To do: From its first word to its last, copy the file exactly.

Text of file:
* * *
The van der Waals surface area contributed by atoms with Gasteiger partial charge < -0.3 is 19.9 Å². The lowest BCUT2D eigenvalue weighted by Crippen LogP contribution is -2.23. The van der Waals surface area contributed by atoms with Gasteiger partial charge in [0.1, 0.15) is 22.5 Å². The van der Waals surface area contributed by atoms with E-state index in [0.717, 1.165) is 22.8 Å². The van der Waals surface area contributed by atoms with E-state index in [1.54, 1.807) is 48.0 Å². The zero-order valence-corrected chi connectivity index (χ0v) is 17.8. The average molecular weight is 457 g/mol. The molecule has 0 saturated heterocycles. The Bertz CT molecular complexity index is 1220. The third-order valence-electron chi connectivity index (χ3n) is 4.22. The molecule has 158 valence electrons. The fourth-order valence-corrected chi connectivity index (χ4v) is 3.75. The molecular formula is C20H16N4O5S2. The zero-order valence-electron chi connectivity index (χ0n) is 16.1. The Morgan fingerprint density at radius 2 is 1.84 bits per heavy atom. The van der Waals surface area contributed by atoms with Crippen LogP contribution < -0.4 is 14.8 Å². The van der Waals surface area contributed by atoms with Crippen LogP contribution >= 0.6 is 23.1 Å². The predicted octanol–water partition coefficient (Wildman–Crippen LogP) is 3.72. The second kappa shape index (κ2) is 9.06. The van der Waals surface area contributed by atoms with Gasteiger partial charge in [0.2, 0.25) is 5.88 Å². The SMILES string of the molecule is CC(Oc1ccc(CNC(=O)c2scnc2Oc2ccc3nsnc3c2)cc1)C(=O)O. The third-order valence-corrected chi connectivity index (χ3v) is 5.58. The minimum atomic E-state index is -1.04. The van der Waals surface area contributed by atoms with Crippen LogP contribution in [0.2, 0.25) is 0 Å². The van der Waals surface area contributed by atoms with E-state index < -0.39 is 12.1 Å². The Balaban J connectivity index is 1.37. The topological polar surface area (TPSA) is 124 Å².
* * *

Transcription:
The van der Waals surface area contributed by atoms with Gasteiger partial charge < -0.3 is 19.9 Å². The lowest BCUT2D eigenvalue weighted by Crippen LogP contribution is -2.23. The van der Waals surface area contributed by atoms with Gasteiger partial charge in [0.1, 0.15) is 22.5 Å². The van der Waals surface area contributed by atoms with E-state index in [0.717, 1.165) is 22.8 Å². The van der Waals surface area contributed by atoms with E-state index in [1.54, 1.807) is 48.0 Å². The zero-order valence-corrected chi connectivity index (χ0v) is 17.8. The average molecular weight is 457 g/mol. The molecule has 0 saturated heterocycles. The Bertz CT molecular complexity index is 1220. The third-order valence-electron chi connectivity index (χ3n) is 4.22. The molecule has 158 valence electrons. The fourth-order valence-corrected chi connectivity index (χ4v) is 3.75. The molecular formula is C20H16N4O5S2. The zero-order valence-electron chi connectivity index (χ0n) is 16.1. The Morgan fingerprint density at radius 2 is 1.84 bits per heavy atom. The van der Waals surface area contributed by atoms with Crippen LogP contribution < -0.4 is 14.8 Å². The van der Waals surface area contributed by atoms with Crippen LogP contribution >= 0.6 is 23.1 Å². The predicted octanol–water partition coefficient (Wildman–Crippen LogP) is 3.72. The second kappa shape index (κ2) is 9.06. The van der Waals surface area contributed by atoms with Gasteiger partial charge in [0.2, 0.25) is 5.88 Å². The SMILES string of the molecule is CC(Oc1ccc(CNC(=O)c2scnc2Oc2ccc3nsnc3c2)cc1)C(=O)O. The third-order valence-corrected chi connectivity index (χ3v) is 5.58. The minimum atomic E-state index is -1.04. The van der Waals surface area contributed by atoms with Crippen LogP contribution in [0.2, 0.25) is 0 Å². The van der Waals surface area contributed by atoms with E-state index < -0.39 is 12.1 Å². The Balaban J connectivity index is 1.37. The topological polar surface area (TPSA) is 124 Å².